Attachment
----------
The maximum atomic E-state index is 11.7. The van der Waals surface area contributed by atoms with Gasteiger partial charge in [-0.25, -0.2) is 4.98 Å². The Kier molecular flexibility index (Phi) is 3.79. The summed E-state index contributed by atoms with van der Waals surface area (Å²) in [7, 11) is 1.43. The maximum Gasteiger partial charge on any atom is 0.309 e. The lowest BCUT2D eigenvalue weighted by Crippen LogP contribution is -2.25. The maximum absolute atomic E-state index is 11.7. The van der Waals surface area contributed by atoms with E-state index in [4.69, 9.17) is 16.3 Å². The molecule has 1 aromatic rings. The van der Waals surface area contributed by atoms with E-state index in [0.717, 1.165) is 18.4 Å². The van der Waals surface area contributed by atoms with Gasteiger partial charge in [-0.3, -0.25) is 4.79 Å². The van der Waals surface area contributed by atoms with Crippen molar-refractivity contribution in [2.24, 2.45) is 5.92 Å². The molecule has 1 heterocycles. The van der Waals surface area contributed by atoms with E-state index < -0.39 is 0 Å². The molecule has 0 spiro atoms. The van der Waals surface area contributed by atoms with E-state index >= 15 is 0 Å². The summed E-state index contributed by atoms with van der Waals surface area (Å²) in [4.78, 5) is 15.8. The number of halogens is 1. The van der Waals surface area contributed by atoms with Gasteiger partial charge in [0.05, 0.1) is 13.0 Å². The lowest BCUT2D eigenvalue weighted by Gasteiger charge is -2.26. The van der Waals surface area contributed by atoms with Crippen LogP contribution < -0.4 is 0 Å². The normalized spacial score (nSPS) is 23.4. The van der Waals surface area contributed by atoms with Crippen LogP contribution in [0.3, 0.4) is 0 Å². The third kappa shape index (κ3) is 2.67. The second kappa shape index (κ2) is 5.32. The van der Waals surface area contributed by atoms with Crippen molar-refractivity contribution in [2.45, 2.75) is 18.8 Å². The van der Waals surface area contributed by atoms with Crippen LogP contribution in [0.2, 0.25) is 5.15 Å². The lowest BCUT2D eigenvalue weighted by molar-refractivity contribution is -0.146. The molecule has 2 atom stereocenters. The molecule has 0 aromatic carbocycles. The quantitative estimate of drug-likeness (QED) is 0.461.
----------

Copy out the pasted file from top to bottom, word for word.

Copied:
The maximum atomic E-state index is 11.7. The van der Waals surface area contributed by atoms with Gasteiger partial charge in [-0.25, -0.2) is 4.98 Å². The Kier molecular flexibility index (Phi) is 3.79. The summed E-state index contributed by atoms with van der Waals surface area (Å²) in [7, 11) is 1.43. The maximum Gasteiger partial charge on any atom is 0.309 e. The lowest BCUT2D eigenvalue weighted by Crippen LogP contribution is -2.25. The maximum absolute atomic E-state index is 11.7. The van der Waals surface area contributed by atoms with E-state index in [4.69, 9.17) is 16.3 Å². The molecule has 1 aromatic rings. The van der Waals surface area contributed by atoms with E-state index in [0.717, 1.165) is 18.4 Å². The van der Waals surface area contributed by atoms with Gasteiger partial charge in [-0.3, -0.25) is 4.79 Å². The van der Waals surface area contributed by atoms with Crippen molar-refractivity contribution in [2.24, 2.45) is 5.92 Å². The molecule has 1 heterocycles. The van der Waals surface area contributed by atoms with E-state index < -0.39 is 0 Å². The molecule has 0 spiro atoms. The van der Waals surface area contributed by atoms with E-state index >= 15 is 0 Å². The summed E-state index contributed by atoms with van der Waals surface area (Å²) in [4.78, 5) is 15.8. The number of halogens is 1. The van der Waals surface area contributed by atoms with Gasteiger partial charge in [0.05, 0.1) is 13.0 Å². The lowest BCUT2D eigenvalue weighted by Gasteiger charge is -2.26. The van der Waals surface area contributed by atoms with Crippen LogP contribution < -0.4 is 0 Å². The normalized spacial score (nSPS) is 23.4. The van der Waals surface area contributed by atoms with Crippen LogP contribution in [0.3, 0.4) is 0 Å². The third kappa shape index (κ3) is 2.67. The second kappa shape index (κ2) is 5.32. The van der Waals surface area contributed by atoms with Crippen molar-refractivity contribution in [2.45, 2.75) is 18.8 Å². The van der Waals surface area contributed by atoms with Crippen LogP contribution in [0.2, 0.25) is 5.15 Å². The lowest BCUT2D eigenvalue weighted by molar-refractivity contribution is -0.146. The molecule has 2 atom stereocenters. The molecule has 0 aromatic carbocycles. The quantitative estimate of drug-likeness (QED) is 0.461.